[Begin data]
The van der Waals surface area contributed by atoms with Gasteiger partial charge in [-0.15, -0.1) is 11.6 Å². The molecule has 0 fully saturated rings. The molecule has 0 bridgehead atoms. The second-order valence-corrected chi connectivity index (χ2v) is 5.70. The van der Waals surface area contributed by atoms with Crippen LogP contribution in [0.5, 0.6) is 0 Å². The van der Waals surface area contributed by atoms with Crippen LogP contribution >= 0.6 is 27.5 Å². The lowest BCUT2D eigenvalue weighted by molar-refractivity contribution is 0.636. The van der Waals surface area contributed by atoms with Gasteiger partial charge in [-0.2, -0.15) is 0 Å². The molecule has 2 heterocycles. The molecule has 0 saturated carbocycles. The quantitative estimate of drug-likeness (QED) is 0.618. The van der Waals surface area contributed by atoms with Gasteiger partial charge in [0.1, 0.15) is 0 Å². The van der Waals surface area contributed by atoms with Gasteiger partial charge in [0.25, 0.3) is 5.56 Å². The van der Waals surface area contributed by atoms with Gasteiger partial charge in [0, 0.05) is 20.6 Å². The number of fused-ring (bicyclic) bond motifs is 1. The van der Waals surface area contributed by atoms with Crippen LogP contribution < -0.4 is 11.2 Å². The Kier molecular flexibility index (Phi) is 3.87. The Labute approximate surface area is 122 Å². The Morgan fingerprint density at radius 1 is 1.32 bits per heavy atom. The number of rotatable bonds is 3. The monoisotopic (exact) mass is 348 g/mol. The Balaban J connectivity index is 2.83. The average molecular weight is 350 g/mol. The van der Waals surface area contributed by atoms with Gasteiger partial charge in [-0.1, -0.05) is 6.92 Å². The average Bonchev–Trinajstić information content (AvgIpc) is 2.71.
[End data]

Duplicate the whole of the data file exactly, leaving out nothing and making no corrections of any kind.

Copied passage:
The van der Waals surface area contributed by atoms with Gasteiger partial charge in [-0.15, -0.1) is 11.6 Å². The molecule has 0 fully saturated rings. The molecule has 0 bridgehead atoms. The second-order valence-corrected chi connectivity index (χ2v) is 5.70. The van der Waals surface area contributed by atoms with Crippen LogP contribution in [0.5, 0.6) is 0 Å². The van der Waals surface area contributed by atoms with Crippen LogP contribution >= 0.6 is 27.5 Å². The lowest BCUT2D eigenvalue weighted by molar-refractivity contribution is 0.636. The van der Waals surface area contributed by atoms with Gasteiger partial charge in [-0.2, -0.15) is 0 Å². The molecule has 2 heterocycles. The molecule has 0 saturated carbocycles. The quantitative estimate of drug-likeness (QED) is 0.618. The van der Waals surface area contributed by atoms with Gasteiger partial charge in [0.1, 0.15) is 0 Å². The van der Waals surface area contributed by atoms with Gasteiger partial charge in [0.25, 0.3) is 5.56 Å². The van der Waals surface area contributed by atoms with Gasteiger partial charge in [0, 0.05) is 20.6 Å². The number of fused-ring (bicyclic) bond motifs is 1. The van der Waals surface area contributed by atoms with Crippen LogP contribution < -0.4 is 11.2 Å². The Kier molecular flexibility index (Phi) is 3.87. The Labute approximate surface area is 122 Å². The Morgan fingerprint density at radius 1 is 1.32 bits per heavy atom. The number of rotatable bonds is 3. The monoisotopic (exact) mass is 348 g/mol. The Balaban J connectivity index is 2.83. The average molecular weight is 350 g/mol. The van der Waals surface area contributed by atoms with Gasteiger partial charge in [-0.1, -0.05) is 6.92 Å². The average Bonchev–Trinajstić information content (AvgIpc) is 2.71.